574 If the House agrees to send hon. Members of the Services Committee to Washington to see what went wrong there, I hope that the cost of reinstalling and maintaining such simple facilities that we have had in the House for many years, and which have been discontinued, will be re-examined.
§ Mr. Tony Banks (Newham, North-West)
Mr. Speaker, is there any provision within the rules of the House for these proposals to be withdrawn from the Order Paper so that we may have a fuller discussion of a subject that clearly causes anxiety to both sides of the House? In local Government, the trip would be described as a junket, although I am sure that it is not. There would be headlines in newspapers asking how much it would cost ratepayers. That is a legitimate question. We need to know how much the trip will cost the taxpayer. I believe that this motion should be withdrawn from the Order Paper.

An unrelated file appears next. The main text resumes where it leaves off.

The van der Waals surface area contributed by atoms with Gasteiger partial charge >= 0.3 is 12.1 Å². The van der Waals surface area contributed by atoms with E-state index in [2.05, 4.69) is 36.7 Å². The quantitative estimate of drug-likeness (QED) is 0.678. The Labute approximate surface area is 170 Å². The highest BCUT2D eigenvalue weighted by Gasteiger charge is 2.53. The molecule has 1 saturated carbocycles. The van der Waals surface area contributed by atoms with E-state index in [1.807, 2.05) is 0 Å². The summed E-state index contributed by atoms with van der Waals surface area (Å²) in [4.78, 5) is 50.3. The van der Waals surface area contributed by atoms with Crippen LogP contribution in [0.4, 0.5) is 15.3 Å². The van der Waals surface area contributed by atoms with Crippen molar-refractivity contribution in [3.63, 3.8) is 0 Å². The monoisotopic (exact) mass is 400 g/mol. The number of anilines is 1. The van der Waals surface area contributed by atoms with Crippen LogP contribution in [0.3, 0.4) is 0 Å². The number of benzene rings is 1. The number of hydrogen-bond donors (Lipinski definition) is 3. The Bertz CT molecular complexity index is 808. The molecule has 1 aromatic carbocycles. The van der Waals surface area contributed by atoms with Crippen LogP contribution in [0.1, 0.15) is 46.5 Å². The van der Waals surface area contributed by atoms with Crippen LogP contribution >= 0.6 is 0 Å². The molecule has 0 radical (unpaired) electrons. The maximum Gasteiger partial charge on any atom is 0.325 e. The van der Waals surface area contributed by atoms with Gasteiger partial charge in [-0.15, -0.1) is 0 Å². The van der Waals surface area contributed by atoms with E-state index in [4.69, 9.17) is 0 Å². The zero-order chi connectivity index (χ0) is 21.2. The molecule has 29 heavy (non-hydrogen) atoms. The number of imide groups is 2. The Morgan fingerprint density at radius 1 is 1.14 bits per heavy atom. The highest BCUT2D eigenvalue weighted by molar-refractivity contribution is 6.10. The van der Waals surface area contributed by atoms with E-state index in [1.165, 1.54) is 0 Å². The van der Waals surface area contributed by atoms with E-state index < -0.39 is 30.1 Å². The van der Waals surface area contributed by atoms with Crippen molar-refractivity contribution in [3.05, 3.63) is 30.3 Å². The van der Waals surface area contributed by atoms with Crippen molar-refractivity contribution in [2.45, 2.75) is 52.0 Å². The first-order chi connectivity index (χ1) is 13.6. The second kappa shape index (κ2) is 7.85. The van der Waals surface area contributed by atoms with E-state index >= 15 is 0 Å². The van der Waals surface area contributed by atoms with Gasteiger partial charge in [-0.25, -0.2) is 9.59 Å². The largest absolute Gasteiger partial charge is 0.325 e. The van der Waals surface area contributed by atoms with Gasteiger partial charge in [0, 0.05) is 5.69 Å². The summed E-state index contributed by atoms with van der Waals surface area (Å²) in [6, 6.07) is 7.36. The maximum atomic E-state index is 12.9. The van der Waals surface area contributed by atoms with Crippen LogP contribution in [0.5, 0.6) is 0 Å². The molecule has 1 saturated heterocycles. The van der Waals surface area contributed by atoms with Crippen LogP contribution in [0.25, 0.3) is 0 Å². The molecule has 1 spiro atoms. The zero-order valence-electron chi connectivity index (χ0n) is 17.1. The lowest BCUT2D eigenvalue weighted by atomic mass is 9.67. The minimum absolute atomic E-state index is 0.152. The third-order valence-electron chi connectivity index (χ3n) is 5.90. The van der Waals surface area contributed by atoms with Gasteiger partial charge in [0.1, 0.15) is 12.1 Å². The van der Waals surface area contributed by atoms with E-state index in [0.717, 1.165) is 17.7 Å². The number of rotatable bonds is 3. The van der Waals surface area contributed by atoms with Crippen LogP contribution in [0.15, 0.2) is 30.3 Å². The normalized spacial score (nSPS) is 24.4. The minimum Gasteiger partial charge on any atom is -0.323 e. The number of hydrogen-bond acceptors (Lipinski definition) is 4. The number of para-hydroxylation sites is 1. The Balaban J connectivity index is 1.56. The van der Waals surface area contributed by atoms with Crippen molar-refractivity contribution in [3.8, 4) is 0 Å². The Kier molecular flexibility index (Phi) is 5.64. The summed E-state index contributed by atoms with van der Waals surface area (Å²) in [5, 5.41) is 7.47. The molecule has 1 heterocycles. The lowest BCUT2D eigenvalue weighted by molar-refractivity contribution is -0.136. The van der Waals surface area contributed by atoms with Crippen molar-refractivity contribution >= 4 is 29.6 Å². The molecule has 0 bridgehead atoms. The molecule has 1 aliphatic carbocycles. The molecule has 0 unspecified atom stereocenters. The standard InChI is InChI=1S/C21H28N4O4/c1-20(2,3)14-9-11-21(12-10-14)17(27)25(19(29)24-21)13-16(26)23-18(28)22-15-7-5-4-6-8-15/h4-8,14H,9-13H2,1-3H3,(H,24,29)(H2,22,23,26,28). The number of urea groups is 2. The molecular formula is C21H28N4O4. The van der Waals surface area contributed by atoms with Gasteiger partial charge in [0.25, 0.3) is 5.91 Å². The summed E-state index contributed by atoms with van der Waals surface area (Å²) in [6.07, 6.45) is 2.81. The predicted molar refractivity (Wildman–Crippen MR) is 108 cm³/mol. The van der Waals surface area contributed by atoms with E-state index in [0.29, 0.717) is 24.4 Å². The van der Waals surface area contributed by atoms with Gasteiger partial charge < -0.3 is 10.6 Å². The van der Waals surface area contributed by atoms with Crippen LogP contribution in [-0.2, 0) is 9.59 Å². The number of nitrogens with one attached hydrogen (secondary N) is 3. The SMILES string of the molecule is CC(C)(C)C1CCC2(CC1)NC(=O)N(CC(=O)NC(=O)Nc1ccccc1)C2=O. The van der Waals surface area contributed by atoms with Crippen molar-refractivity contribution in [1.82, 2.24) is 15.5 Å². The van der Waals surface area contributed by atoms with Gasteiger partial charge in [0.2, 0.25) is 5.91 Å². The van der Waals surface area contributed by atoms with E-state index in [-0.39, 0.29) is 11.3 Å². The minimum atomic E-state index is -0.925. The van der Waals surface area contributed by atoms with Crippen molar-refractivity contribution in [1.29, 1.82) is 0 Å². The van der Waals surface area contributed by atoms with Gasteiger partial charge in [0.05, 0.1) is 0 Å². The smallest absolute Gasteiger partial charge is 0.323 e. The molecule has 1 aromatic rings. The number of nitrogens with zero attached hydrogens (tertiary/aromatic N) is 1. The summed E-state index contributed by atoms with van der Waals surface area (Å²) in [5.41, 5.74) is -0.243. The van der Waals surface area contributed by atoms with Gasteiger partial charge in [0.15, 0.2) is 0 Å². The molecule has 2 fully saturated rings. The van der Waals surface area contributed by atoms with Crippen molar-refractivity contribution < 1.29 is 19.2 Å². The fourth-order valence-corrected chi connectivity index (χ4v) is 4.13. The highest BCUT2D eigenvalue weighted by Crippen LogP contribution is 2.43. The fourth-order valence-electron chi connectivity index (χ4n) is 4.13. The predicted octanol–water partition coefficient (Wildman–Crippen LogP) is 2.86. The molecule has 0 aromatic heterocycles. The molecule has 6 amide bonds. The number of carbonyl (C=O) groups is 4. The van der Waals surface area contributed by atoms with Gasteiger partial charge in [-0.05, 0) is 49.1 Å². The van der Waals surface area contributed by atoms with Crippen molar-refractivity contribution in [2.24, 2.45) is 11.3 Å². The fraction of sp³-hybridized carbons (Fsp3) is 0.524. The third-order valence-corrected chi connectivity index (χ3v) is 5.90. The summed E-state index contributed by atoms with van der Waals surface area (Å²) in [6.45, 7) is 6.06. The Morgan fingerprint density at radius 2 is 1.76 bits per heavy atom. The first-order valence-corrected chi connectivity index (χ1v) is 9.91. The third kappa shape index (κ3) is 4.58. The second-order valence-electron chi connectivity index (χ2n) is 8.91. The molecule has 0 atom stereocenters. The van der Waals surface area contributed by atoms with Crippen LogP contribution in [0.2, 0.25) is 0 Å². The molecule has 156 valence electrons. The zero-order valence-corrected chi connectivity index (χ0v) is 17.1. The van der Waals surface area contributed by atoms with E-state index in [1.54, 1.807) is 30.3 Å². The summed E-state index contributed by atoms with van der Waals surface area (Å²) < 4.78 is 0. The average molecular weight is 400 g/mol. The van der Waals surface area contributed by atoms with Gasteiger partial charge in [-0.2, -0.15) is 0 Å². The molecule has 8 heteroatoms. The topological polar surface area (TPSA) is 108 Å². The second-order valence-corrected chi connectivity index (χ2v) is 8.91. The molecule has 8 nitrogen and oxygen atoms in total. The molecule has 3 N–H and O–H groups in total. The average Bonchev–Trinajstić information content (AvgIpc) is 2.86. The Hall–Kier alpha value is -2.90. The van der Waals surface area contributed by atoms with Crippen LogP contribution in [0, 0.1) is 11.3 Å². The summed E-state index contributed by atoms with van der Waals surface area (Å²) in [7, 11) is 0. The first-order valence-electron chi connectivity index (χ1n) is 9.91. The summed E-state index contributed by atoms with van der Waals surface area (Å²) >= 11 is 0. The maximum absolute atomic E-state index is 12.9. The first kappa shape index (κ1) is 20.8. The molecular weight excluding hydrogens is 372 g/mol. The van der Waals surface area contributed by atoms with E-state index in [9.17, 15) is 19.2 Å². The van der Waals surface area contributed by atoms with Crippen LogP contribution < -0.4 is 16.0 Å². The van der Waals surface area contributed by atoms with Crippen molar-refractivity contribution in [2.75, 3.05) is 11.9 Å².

§ Mr. J. Enoch Powell
On a point of order, Mr. Speaker. As this is the last day before the recess, will the Leader of the House withdraw this motion so that it can be further considered?
§ Mr. Biffen
The work of the Computer Sub-Committee is of great significance to the House. I should not wish its work to proceed amid any misunderstanding or resentment. I believe that the questions that have been fairly put require better answers than I can give. I shall be perfectly candid about that. Therefore, I believe that much the most sensible way to proceed is to withdraw the motion and table it when the House resumes.
§ Motion, by leave, withdrawn.